As a parent, more than ever, since seeing what the boys are capable of doing, I hold the boys to high standards for manners, behavior and performance in school.
First semester recently came to an end, so we had a family meeting to reiterate our expectations and rules. I think the rules are fair and reasonable and will lead to a successful second semester.
Here’s what we told the boys:
- During the week, they cannot use computers, video games or Ipod touches before school.
- They may watch TV while they eat breakfast.
- When they come home after school they may have down time and a snack, but no screens, before they do their homework.
- After homework completion has been verified by a parent, the boys are each allowed 30 minutes on a digital device of their choice. They may save up their time for use on another day, if they so choose.
- Weekends are more relaxed as long as the children are doing well in school.
- Missing assignments on progress reports will result in confiscation of all digital devices.
I feel I must clarify the statement regarding homework verification by a parent. I chose my words carefully. Checking the boys homework question by question or sentence by sentence helps no one. If a parent corrects her child’s work, the teacher has no idea where the child truly stands academically. If one of my kids has trouble with homework, of course I will do my best to help him figure it out, but I won’t correct his mistakes for him. Editing a research paper is one thing, rewriting it is a completely different thing and is counterproductive to academic success in the long term. I verify the homework is complete, go through a checklist to make sure no assignments have been missed, then give the OK for free time.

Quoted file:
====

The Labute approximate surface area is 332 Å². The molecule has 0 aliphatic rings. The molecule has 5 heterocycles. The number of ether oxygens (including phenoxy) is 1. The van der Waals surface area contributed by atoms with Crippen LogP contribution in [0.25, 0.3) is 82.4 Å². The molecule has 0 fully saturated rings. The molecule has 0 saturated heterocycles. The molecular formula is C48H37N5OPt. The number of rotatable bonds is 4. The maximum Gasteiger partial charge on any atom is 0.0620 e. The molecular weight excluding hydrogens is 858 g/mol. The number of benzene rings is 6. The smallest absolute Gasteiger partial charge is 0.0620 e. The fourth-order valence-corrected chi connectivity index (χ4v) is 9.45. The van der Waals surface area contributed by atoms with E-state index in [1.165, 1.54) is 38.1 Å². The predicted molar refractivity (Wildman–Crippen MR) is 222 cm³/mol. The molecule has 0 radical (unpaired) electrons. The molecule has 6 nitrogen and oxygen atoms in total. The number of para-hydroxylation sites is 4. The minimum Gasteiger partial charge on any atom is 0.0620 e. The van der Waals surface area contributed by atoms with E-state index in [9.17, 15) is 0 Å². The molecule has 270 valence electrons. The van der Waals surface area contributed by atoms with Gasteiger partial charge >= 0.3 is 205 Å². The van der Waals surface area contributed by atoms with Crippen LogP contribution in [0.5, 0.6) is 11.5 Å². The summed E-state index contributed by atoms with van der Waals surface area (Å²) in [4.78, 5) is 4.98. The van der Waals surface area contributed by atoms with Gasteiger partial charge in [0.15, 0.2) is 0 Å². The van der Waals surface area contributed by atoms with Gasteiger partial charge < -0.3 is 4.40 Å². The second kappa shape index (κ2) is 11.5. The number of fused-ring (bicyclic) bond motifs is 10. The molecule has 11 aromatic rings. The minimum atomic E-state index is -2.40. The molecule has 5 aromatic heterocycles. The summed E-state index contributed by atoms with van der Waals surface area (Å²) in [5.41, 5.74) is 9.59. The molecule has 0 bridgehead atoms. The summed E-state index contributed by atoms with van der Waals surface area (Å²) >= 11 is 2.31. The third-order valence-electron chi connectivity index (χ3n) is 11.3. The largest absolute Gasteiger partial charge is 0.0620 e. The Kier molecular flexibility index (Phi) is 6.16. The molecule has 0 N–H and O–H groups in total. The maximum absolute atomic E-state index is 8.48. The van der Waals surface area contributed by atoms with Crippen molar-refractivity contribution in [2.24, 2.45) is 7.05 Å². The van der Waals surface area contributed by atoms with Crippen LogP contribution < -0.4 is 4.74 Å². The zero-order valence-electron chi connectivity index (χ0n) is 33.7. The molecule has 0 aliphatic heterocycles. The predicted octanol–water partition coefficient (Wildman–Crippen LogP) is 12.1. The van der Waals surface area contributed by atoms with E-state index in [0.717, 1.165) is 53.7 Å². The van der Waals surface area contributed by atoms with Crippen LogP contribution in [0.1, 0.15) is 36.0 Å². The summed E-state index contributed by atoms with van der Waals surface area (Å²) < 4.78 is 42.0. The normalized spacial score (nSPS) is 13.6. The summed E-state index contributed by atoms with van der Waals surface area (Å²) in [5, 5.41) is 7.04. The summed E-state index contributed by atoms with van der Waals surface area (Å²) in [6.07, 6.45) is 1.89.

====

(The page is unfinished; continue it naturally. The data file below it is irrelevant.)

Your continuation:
One ritual that came from living a busy diplomatic life abroad is family dinner. Horatio and I often had to eat dinner out of the house at work related events, so we learned to cherish family dinner and have it as often as possible, and unless it was completely unavoidable, we never missed a Friday night dinner.
Now, despite the busy schedules of baseball, volleyball, lacrosse, etc. we make a point of having a sit down dinner as often as possible and to find out how our kids are doing, we go around the table saying the best and worst parts of each of our day. We learn a lot about our boys’ days this way and sometimes we learn key information to solving a problem at school or calming a worry.
Family dinner is indispensable and, other than sports and other scheduled activities, everything else is secondary. Playdates (hang out sessions to my older kids) can end early enough to not disrupt dinner, and sleepovers can start after it. Our kids have known for many years now that the family dinner takes priority in our schedule and they relax and enjoy it with us.
We all learned a lot from our life overseas. I hope the lessons the boys learned will stay with them throughout their lives. Everything we do affects our kids. I hope the long lasting effects of overseas life are tolerance, understanding, discipline and the importance of family.